Some years ago, there was an odd feature of the scores on the SAT exam that students in the US take in large numbers and that many colleges use as one of their admission criteria. They found that the overall average SAT score was declining but that when the scores were disaggregated by ethnicity, the average scores of every subgroup (white, black, Hispanic, Asian) was rising.
How could that be?
The reason is because of a statistical oddity. The average scores of black and Hispanic students were lower than that of white and Asian students. But the numbers of black and Hispanic students taking the test was rising faster than those of white and Asian students, and hence when the overall average was computed, over time there was a rising number of lower scores entering the mix, that dominated over the fact that the subgroup scores were rising.
I recalled this when thinking about the current presidential election. Donald Trump has been steadily alienating large subgroups of the population with his remarks. He has denigrated women, Hispanics, blacks, Muslims, the disabled, young people, and immigrants, and his support among them is now pretty low. Even his support among Catholics has taken a dive recently, and his criticisms of pope Francis have not helped.
Given that, you would expect his overall poll numbers to be cratering. But they have not. He has stayed within around 5% or so below that of Hillary Clinton. How can that overall gap be relatively stable when his support among so many subgroups is falling? I suspect that it is because of the reverse of the SAT phenomenon. The increasing percentage of his favored demographic group who are saying that they will vote may be compensating for his losses elsewhere.
Trump’s basis of support is highest among older white men and this is still a large group, with them voting at the highest rates. Overall, Americans vote in low numbers, at rates of of less than 65% since the beginning of the 20th century. Older and white people vote at the highest rates of around 70% so there is still a large pool of untapped voters out there who might be receptive to his message. If he can energize that group and bring out more of them as likely voters, that rise can compensate for the losses he is experiencing among all the other subgroups.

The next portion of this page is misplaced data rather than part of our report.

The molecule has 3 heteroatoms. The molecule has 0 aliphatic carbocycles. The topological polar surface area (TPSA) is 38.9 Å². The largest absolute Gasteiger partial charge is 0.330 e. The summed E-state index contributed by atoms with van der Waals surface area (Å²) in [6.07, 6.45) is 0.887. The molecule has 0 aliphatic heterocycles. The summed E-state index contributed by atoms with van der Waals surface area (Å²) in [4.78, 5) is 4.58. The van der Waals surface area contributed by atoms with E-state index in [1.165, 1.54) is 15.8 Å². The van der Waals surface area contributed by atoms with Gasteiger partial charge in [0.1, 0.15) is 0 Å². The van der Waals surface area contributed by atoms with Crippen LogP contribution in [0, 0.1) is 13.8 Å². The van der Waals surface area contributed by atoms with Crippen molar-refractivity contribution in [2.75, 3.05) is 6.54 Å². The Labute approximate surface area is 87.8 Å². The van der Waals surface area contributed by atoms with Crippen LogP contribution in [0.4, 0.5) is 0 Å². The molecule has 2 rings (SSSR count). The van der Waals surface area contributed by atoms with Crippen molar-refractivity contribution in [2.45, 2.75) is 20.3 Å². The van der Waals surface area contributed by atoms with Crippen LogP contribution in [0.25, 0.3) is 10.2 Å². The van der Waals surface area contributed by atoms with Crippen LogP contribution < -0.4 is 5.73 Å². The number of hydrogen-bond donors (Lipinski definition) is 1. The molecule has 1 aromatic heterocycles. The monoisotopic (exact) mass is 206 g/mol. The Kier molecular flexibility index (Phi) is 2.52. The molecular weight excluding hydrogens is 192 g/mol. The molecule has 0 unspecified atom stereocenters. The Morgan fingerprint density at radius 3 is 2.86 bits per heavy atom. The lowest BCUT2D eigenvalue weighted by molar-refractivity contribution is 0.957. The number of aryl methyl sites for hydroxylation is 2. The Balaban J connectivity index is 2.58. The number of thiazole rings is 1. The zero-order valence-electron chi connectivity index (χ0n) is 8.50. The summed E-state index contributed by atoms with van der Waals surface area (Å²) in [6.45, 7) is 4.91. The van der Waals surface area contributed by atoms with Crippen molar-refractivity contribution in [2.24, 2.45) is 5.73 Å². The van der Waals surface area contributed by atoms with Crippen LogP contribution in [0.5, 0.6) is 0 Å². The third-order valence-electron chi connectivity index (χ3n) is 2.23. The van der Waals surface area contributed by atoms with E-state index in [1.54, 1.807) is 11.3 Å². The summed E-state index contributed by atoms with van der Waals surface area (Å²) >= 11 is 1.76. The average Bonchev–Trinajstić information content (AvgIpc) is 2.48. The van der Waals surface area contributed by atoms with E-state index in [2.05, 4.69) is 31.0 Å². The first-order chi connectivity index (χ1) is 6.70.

This may explain his doubling down on his divisive rhetoric. He needs to really inflame people with the idea that things are really going to hell in the US and persuade those who may have not voted in the past to come out this time to save the nation from the hordes of immigrants who, thanks to president Obama and Hillary Clinton and the media and political establishments, are roaming the streets and murdering good, law-abiding, patriotic Americans.(Or at least save us from the prospect of having taco trucks at every street corner.)
On the other hand, he has to reassure them that they are not racists for supporting him and this explains his occasional forays such as visiting Mexico and black churches and saying that he employs many Hispanics and that he loves everybody and that everybody loves him. The contradictory nature of his campaign may be a feature not a bug.
It is not entirely a crazy strategy and it may be the only one available to him. Joshua Holland looks more closely into the makeup of the white electorate and especially the geographical divide and between those with more and less formal education and how each subgroup might respond to Trump’s message.
But as his efforts to fire up his supporters so that more of them decide to vote this time gain steam, we can expect to hear more frightening talk from him.